VODUN – Lucky 7.
LUCKY 7 is the feature where we ask bands to name their 6 favourite songs by others, and a lucky 7th song of their own. Today we feature my favourite new band Vodun!
Bringing to mind the fire of early Skunk Anansie, Vodun’s love for the West African religion twists this until it feels like Tina Turner in Ken Russell’s ‘Tommy’ fronting Deep Purple on acid. And if you can hear a comparison between Royal Blood and Band of Skulls, then it’ll be no surprise their new album ‘Possession’ was mixed by Tom Dalgety (Royal Blood, Turbowolf, Band of Skulls).
With Ogoun pounding the drums and The Marassa (gotta love someone who’s first name’s The) riffing hard on guitar, it’s a credit to the band that all three forces feel just as vital, especially considering Oya’s awe inspiring vocals could topple mere mortals. Vodun deserve major success, the same afforded to bands like the aforementioned Royal Blood and I just hope people get involved as, despite the tribal image, they’re pure unadulterated rock.
Over to Vodun for their Lucky 7!
1. Turbowolf – ‘Rich Gift’
Oya: I’ve chosen this track as, firstly, we love Turbowolf and have firmly been in their fan camp for years. Finally, we were able to join forces somewhat as they requested my vocal musings on this song. ‘Rich Gift’s is one of their most epic songs from their album ‘Two Hands’, the solo is inspired and the long drawn out vocal fade out was a superb idea.
2. Young Fathers – ‘Shame’
Ogoun: Such a great and unique band from Edinburgh that I can’t stop listening to. I saw them live in Melbourne a few weeks ago and they were mind blowing, they are described on wiki as having a reputation for having a “fierce live show” and I can to confirm this is 100% true. This was a tough pick as they have so many good tracks both on ‘White People are Black People Too’ and their debut album ‘Dead’.
3. Deep Purple – ‘Mistreated’
The Marassa: I would like to put forward this classic 1974 track from Deep Purple’s album burn ‘Mistreated’. This song always hits the soul, from the perfectly executed heartbroken vocals of David Coverdale to the way Ritchie Blackmore pours his heart from his fingertips through his guitar.
4. Lea Lea – ‘Drum of Death’
Oya: This song has a fantastically infectious chorus and compels me to dance to the slightly tribal drum rhythm that dominates. The song looks at death in a slightly different way, describing it as a ceremony to not be feared. The video gives a strong Creole vibe, which is apt as her take on death is not dissimilar to the attitudes of Creole culture and the celebration of life when someone passes.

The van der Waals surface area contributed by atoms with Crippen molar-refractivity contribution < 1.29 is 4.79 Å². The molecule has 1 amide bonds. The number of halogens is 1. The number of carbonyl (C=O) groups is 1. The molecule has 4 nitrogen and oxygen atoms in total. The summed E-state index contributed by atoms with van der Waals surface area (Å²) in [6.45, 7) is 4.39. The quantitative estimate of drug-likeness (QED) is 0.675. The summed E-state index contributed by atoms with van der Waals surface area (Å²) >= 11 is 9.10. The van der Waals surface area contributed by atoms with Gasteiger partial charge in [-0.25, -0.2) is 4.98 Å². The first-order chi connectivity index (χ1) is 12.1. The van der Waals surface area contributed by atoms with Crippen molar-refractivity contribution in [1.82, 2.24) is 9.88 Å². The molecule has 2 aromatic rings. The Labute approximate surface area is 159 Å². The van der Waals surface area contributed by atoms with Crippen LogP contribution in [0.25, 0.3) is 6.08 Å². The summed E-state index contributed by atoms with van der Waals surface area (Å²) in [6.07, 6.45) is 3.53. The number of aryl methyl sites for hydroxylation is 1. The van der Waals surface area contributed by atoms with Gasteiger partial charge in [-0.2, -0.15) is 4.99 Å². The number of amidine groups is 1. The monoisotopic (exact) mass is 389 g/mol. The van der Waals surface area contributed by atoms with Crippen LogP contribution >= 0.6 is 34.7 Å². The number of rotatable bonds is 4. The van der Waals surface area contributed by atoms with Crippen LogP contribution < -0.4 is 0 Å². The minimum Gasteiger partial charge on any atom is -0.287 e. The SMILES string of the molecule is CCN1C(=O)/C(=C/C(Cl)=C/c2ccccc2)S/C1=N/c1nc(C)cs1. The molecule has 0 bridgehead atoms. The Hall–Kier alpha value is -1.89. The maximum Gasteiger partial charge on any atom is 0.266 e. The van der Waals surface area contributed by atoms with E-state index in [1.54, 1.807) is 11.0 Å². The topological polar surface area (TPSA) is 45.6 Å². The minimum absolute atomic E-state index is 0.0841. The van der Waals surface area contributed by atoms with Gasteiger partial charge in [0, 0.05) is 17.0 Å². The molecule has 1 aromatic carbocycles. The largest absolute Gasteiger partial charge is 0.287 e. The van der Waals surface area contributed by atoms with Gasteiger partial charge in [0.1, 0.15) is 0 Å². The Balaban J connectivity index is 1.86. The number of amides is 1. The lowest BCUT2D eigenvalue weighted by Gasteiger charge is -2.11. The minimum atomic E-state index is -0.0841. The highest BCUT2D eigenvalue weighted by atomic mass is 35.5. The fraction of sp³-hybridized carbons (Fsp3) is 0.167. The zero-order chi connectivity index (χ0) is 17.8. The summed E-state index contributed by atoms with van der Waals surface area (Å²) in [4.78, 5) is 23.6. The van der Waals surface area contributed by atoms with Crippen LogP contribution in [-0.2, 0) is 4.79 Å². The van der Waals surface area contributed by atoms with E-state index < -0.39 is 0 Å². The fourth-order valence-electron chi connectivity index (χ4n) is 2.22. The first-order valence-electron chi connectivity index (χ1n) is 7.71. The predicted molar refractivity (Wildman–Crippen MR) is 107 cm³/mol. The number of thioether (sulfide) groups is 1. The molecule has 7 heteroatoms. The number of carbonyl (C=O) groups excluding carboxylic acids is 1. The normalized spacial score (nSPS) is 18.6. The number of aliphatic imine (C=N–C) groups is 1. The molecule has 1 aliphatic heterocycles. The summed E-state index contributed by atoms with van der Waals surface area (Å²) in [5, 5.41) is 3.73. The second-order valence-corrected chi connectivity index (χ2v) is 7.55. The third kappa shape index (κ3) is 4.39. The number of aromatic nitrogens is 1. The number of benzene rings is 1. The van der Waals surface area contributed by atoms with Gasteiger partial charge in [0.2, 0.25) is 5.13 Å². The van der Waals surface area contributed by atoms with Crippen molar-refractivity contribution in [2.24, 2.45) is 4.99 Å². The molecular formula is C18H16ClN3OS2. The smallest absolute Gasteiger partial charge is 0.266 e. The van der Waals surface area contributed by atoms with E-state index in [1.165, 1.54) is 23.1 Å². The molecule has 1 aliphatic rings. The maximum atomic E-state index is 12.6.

5. Petrol Girls – ‘Slug’
Ogoun: The singer, Ren, described the song at their EP launch show in London as, first of all, being about depression and how depression is like anger turned inward, which I thought was interesting. But then it morphs in, encompassing their thoughts and views on the migrant crisis – particularly in Calais (Ren has been a regular visitor to the camp). The chorus lyric is “these are the walls these are the words, I can see them forming blocks around my days.” It’s a ferocious and chaotic song – but also SUPER catchy and with a vital underlying message.
6. Dream Theater – ‘Dance of Eternity’
The Marassa: My second selection is from Dream Theater’s concept album ‘Metropolis – Part I: Scenes of a Memory, Act 2 scene 7’, “The Dance of eternity”. This instrumental track is full of complicated time signature changes, great melodies, lead breaks and really showcases the world class musicianship of Dream Theater.
7. VODUN – ‘MAWU’
Oya: This is one of our songs that has had various incarnations of itself, and has developed into something that still makes me excited to sing. If we’re talking about my overall view on voodoo, this song is about the beginning and the end of all things, and the desire to be connected with that force.
Vodun’s debut album Possession was released March 25th via Riff Rock Records and the band have just announced a co-headline tour with Limb for April 2016, with an album launch show at London’s Lexington April 7th.